Seafood

Seared Haddock with Beans and Greens
By Annie Copps

Tuesday, August 10, 2010
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Not sure what to have for dinner tonight? I have a quick, easy, healthy and inexpensive meal that will put dinner on the table in 30 minutes. The main ingredients – local white fish and fresh field greens.

Serves 4

Ingredients
½ cup olive oil
3 cloves garlic
1 pound fresh, local white fish (cod, haddock, or whatever is on sale)
1 can of cannellini or garbanzo beans
4 cups of fresh field greens (spring mix, baby romaine, arugula)
Juice from ½ lemon
Salt and pepper to taste

Directions
Saute 2 cloves of very thinly sliced garlic in olive oil (about ½ cup—it’s a lot, but you can use the oil after for other things). Start with cold oil in the pan (it tends to burn if you start with hot oil) and let the garlic cook until just lightly golden brown — about 3 minutes, but keep your eye on it (dark brown or burned means bitter).

Drain the garlic onto paper towels. Pour all but 1 tablespoon of the oil into a bowl and set aside.

Cut the fish into portions, season with salt and pepper, and brown on both sides. Just put it in the pan and don’t move it for 2 minutes; then turn it and cook until it’s cooked through (depends on the fish and the thickness, but 3 minutes oughta do it).

Rinse well and drain 1 can of white beans (I used garbanzo, but cannellini or gigante are great for this, too). In a medium bowl, combine four cups of spring mix or baby romaine with beans, toasted garlic, the juice of half a lemon, and about 1 tablespoon of the cooled garlic oil. Season with salt and pepper. Divide onto four plates and place the fish on top.



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Annie B. Copps is a senior editor at Yankee Magazine. Annie oversees the magazine’s food coverage, both as an editor and as a contributor of feature stories and columns.

Lobster Nachos By Annie Copps

Monday, April 11, 2011
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lobster nacho with lime

Yield: 2 dozen pieces

Nachos, made with lobster. What is this nonsense you say? C'mon, why not? I am not talking about corn chips smothered in oddly colored cheese at the baseball game (not that they don't have a spot in my culinary heart). I am talking about a slightly elevated hors d'oeuvre that you'll have trouble walking away from.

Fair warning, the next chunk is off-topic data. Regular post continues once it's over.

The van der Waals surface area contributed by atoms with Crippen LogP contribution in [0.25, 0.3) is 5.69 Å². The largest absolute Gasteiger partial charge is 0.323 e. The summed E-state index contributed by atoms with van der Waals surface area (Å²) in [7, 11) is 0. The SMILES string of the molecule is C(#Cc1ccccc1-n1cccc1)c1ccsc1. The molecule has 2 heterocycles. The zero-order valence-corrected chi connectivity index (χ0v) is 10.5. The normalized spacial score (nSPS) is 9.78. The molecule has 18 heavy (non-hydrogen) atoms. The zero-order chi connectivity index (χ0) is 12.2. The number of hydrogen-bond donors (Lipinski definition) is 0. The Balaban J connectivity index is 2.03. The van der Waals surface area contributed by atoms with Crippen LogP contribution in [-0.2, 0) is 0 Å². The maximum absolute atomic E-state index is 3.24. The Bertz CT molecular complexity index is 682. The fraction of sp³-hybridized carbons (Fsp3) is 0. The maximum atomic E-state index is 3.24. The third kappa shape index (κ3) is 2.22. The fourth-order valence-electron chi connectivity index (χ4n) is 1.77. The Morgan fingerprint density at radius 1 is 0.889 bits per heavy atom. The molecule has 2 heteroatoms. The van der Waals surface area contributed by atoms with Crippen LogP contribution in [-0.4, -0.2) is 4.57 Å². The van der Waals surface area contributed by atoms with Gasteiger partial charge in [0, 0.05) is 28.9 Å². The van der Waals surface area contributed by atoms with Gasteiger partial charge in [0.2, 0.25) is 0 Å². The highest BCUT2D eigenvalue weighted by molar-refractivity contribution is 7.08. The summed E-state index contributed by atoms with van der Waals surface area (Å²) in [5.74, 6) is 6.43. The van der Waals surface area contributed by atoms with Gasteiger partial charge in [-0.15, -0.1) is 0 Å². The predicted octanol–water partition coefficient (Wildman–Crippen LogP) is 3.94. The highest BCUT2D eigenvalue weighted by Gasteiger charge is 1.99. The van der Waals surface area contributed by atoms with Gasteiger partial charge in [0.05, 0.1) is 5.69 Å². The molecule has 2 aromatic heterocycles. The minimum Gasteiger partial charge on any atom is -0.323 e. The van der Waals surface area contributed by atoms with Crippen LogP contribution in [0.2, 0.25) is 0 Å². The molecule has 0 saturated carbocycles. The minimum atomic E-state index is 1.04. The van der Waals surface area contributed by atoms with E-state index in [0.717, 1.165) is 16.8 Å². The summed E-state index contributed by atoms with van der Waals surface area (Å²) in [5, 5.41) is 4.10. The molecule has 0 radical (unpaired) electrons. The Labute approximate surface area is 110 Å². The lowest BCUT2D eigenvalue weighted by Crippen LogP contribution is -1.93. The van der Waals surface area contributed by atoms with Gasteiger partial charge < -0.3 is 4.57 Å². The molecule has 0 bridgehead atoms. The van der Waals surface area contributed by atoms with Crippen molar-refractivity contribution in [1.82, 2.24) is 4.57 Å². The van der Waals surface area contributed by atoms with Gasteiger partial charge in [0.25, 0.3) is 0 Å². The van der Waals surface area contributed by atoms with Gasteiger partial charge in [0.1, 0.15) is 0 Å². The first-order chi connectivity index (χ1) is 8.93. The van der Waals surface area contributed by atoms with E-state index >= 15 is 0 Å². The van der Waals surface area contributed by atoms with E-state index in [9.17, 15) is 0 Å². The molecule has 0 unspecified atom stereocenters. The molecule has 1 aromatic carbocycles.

Instead of a salsa with all kinds of spices and gobs of other toppings, these nachos are quick and easy appetizer with just a few top notch ingredients that really sing. The delicious fun begins by mashing a ripe avocado and mixing in chopped cilantro and a bit of lime juice. Arrange corn chips onto a serving platter—if you can find blue corn chips, this will be even more beautiful. Spoon the avocado mixture on tip of the chips then dot the chips with chopped fresh lobster—you won't need much, about a quarter pound. Sprinkle the top with a bit more cilantro and your work is done—I say OLE to that.

Ingredients
1 large ripe avocado
1 ½ tablespoons fresh chopped cilantro, plus extra for garnish
1 tablespoon freshly squeezed lime juice
kosher or sea salt
freshly ground black pepper
4 ounces lobster meat, roughly chopped
8 ounces blue corn chips

Directions
In a small bowl, mash avocado; add cilantro and lime juice.

Season to taste with salt and pepper to taste.

Place 1 teaspoon avocado mixture onto individual corn chips, top with 1 teaspoon lobster and sprinkle with cilantro.

Serve immediately.

(Courtesy: Yankee Magazine)
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annie coppsAnnie B. Copps is a senior editor at Yankee Magazine. Annie oversees the magazine's food coverage, both as an editor and as a contributor of feature stories and columns.

Union Oyster House Turns 185

By Adam Reilly   |   Wednesday, August 3, 2011
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Aug. 3, 2011



BOSTON — After nearly two centuries of existence, Union Oyster House has its own unique body of lore: From JFK’s favorite booth to a plaque honoring Boston’s first female waitress. And as the restaurant celebrates its 185th anniversary Wednesday, business remains brisk.

Danny Martinez is a teacher visiting from San Diego. During Tuesday’s lunch hour, he enjoyed oysters, cherrystones and a beer. 

Mussels are served at the Union Oyster House. (avhell via Flickr)

“I did my homework because I’m a teacher,” said Martinez. “I did a lot of yelping, go to Yelp.com, and this definitely came up as one of the top one to two (seafood restaurants) in the Boston area.”
 
Sitting a few yards away, Joe King of County Galway, Ireland was wrapping up a meal of his own — his first since arriving in Boston earlier today. King gives the Union Oyster House’s namesake specialties his stamp of approval, but adds that the legendary oysters from his hometown are even better.
 
“Well, they’re good here,” King said. “But I think we have better oysters in Clarinbridge.”
 
With customers from as far away as the West Coast and Europe, it’s no wonder the Union Oyster House has a bit of a reputation as a tourist magnet. Its amply stocked gift shop indicates the restaurant is happy to play the part.

Still, after 185 years in business, there are a few regulars with strong local ties.